SOLDIER fka MAX
We adopted a rescue dog in August from a NYC, high-kill, shelter. He was, at that time, 9-months old… and I had no idea what we were in for- or how much he would complete our family.
We knew little about him except that he had lived with kids, and a ferret…. and he had rescued his last family from a fire. The online videos showed a very calm relaxed dog who knew commands. I could not understand why this, seemingly, wonderful dog was listed in the “To be Destroyed” folder in the NY ACC (Animal Control Center). With a noon deadline to be euthanized, I applied to adopt him at 11:36.
At that time his name was “Max”. My daughter told me that she thought he should be called “Soldier” because he had rescued his family and was, therefore, a hero. I totally agreed.
So—off we went to bring our Soldier home from New York.
The sweet boy in the video was not the dog who greeted us. Instead we were met with a bouncing brute with mega- gross- stuff dripping out of his nose.
This was my first clue.
Our first adventure was just getting him into the car. He refused, and none of us were willing to force him. Finally treats laid across the seat encouraged him to jump in. We slammed the door and off we went.
The 3-hour car ride home was one long “Ewwww…..” as our new, whining, family-member spun in fast circles while, at the same time, sneezing up green sticky masses of gob that had the sticking power of super glue. Before we hit the CT. state line, these atomic snot-balls were smeared across every available surface of what was, apparently, our idiot-mobile.
Our revulsion was alleviated only by the “Oh Shit” panic that we felt when Soldier jumped out of the window at the rest stop! Luckily, he only wanted to follow my son into the store. Getting him back into the car was a bit easier this 2nd time – though rolling up the windows just created new targets for the booger-bombs and phlegm grenades.
We finally arrived home where we all sat and looked at each other. I was thinking “What have I done?”….
The kids were looking at me with “What have you done?” horror in their eyes.
The dog of course was wildly excited to be on a new adventure and seemed to think… “What can I do?!”
That night, we all dropped into an exhausted sleep only to start the next day fresh and ready. By the end of day one I was almost in tears…. in that very first full day Soldier had had already fallen off of the second story balcony, pulled every blanket or fabric he could find into a big pile (which we were not inclined to ask to have back) and lengthened my arm a few inches (I swear) by pulling on his leash. That is when he was not trying to jerk the entire appendage out of the socket with a sudden lurch. Did I mention the constant (loud) whining??
Remember, the video of “Max” was of a very well behaved and well mannered puppy. Who was this beast?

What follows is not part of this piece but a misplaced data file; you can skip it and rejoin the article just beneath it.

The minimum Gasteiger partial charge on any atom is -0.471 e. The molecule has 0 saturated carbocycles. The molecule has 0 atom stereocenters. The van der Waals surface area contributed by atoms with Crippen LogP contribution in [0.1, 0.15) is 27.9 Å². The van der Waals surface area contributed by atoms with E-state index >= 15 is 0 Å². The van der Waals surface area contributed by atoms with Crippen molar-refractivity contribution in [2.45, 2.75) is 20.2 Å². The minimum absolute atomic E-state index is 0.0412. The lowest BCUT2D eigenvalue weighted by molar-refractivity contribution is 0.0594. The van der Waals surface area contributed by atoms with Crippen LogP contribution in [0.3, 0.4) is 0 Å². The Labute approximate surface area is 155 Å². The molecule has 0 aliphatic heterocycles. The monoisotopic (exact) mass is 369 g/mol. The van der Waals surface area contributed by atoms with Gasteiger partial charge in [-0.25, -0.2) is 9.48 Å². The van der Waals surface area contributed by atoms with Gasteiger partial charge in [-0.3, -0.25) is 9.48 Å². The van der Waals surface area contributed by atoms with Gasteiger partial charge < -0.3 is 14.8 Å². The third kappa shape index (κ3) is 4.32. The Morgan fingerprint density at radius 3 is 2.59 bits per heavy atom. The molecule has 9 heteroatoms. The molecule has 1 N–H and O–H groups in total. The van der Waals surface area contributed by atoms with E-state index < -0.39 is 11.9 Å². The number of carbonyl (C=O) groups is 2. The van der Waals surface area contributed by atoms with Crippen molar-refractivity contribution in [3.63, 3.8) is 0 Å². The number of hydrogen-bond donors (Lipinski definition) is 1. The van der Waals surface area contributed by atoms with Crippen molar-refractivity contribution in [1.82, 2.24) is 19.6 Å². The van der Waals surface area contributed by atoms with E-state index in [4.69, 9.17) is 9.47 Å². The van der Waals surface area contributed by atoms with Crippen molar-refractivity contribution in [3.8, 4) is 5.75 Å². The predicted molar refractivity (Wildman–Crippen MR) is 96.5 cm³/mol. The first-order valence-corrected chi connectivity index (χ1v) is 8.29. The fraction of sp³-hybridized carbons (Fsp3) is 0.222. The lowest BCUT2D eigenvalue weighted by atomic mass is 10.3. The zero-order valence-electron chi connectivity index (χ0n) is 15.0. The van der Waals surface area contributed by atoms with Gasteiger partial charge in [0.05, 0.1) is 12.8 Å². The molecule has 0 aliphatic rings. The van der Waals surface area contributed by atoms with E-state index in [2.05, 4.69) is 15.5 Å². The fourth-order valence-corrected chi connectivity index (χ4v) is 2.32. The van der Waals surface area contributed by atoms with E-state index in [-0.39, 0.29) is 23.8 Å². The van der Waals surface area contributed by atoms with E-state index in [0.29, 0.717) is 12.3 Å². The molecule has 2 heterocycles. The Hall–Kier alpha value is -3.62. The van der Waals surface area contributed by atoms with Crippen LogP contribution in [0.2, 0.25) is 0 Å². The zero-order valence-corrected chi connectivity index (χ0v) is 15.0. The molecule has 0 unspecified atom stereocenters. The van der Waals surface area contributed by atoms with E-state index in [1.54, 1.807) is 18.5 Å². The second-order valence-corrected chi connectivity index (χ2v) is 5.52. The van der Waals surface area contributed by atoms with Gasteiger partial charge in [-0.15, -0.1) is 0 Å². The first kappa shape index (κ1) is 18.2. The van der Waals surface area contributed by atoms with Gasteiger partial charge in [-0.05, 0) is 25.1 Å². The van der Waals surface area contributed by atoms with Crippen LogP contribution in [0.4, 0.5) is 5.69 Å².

We visited the beach, where we discovered that Soldier did not like sand, or waves… but he loved dead crabs and tried to eat as many as he could find as quickly as possible.. This, and grass, were also the only things that he could, or would, eat. BTW- they came out the other end exactly the way they went in… only brown.
The next plan was to bring him to the tennis courts to run… but he could do so for only a minute or two before he was exhausted. It was obvious he was too sick to play. At this point, the snot running down his face did not dip off. Instead, it stuck to his nose and when he would shake his head it then adhered itself to his entire face. Ant the hacked up green slime could easily travel 6’… the length of a leash in case you did not know. Oh Boy!!
I was in a dead panic. It was also about this time that I learned that my half Dalmatian half Staffordshire Terrier was a Pit Bull!! I honestly had no idea that a Staff was a pit bull. But then the angels intervened. My cousin, Donna , an experienced and loving dog owner consoled me and counseled me (and refused to take him even though I begged her to do so). She gave me a good quality kennel and great admiration for the dog that she could see – and I could not.
My neighbor, Linda, praised us for the rescue and ignored all of the chaos. Two people who had seen Soldier (when he was Max) online sent me money for vet bills. Folks who read about Soldier/Max online were emailing me to share their stories of success and to tell me it would all right… my other neighbors came over to welcome him. I kept getting the message— it is going to be all right…. You are going to be all right…
And little by little it started to be more than all right. In fact, a great love has grown. Yes, he did get stuck on the roof, broke through a screen, and farts like a drunken bear who has eaten a full bag of Nachos dipped in hot chili.
But he also shows incredible gentleness with my 17-year old Maltese. He lets a 12- week old puppy stand on top of him at the dog park. He serves as a pillow for movie watching and an alarm clock in the morning. He does not understand why we have to cajole our 17- year old Maltese to eat- but he never touches her uneaten meal (which still does not excuse him form the missing plate of chicken that was set on the counter).
And then it happened. A couple of days ago he started to growl while we were all sitting in the living room watching television. A serious- “I am not happy” growl…
I did not understand the aggressive growl. And even, though it was not directed towards any person (or animal) in the room, I immediately felt a bit of that initial panic. “Is he a wild dog?” ”Will he hurt us?”
And then I smelled smoke. I had forgotten something in the oven and it was burning. That is when I realized that Soldier was simply making sure that his family was safe.
He is our hero- he is our Soldier